The CCJ process will begin with the issuing of a County Court Summons. Typically, a business has 14 days in which to respond to the court, however, you are permitted to ask for an additional 14 days if this is required. If you don’t respond to the summons, or otherwise come to an alternative arrangement with your creditor for paying the debt, then the court will have no alternative but to issue the CCJ by default and record this against your company.
Will a CCJ affect my Limited Company’s Credit Rating?
If you pay, or ‘satisfy’ the CCJ within 30 days of the judgement’s issuing, the CCJ won’t appear on your company’s credit file. However, if you are unable, or fail to pay the amount within the specified time limit, the CCJ will appear on your company’s credit file for the next six years. During that time, your credit rating will suffer, making it more difficult to apply for business loans or other financial arrangements. Lenders will be reluctant to deal with businesses with a poor credit rating as, in their view, it reflects your ability to repay what you’ve borrowed.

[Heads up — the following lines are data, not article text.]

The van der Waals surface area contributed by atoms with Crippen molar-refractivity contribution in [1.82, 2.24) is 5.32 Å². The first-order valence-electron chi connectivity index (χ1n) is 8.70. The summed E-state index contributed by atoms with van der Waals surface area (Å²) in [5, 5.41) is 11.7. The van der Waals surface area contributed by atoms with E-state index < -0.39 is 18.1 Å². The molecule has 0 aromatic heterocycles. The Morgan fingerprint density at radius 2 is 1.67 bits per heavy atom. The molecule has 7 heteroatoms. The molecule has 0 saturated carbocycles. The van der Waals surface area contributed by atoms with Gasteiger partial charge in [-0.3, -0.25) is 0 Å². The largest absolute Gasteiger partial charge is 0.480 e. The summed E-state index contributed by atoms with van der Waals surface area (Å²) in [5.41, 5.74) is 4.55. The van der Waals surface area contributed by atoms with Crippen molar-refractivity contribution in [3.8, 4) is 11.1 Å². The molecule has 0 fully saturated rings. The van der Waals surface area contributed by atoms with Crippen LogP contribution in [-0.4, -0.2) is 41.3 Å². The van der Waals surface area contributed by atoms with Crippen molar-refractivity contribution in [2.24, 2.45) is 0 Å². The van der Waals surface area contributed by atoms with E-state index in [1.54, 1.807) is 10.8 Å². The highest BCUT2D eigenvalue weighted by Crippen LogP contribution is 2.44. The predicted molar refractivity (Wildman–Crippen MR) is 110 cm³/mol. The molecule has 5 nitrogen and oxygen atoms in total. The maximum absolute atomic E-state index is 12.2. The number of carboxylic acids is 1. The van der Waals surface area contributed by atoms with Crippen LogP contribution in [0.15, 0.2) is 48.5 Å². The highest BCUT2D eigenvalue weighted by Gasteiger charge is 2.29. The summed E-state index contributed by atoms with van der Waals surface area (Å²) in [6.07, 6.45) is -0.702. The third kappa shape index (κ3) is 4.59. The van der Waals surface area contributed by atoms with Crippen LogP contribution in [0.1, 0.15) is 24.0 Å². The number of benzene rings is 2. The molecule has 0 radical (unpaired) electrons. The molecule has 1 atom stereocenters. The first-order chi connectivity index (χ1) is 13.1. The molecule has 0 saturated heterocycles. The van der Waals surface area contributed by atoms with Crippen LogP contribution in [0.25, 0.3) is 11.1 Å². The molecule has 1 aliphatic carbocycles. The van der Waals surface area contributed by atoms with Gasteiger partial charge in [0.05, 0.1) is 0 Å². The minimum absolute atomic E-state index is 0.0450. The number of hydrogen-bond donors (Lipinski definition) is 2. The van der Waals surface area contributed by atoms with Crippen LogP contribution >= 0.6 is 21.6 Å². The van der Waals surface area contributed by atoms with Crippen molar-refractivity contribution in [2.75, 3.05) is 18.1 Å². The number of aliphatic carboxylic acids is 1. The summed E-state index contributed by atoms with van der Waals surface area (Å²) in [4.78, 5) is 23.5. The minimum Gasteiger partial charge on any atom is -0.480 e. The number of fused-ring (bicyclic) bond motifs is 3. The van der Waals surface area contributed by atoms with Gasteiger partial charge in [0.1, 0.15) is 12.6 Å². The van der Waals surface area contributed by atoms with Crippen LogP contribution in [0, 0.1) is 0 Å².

Details of county court judgements registered against a company are not listed on the Companies House register. However, they are readily available to prospective lenders and suppliers. All they have to do is to search the Registry Trust, which provides access to the statutory Register of Judgements, Orders and Fines. They can also be viewed by running a check with a credit agency.
The presence of an unpaid CCJ on your credit file will make it difficult to access competitive lines of business funding. Although you may not plan to borrow any money at the moment, in the future, you may need to update vital machinery, purchase other key assets or boost your business’s cash-flow, and without access to competitive external finance, that could be very challenging.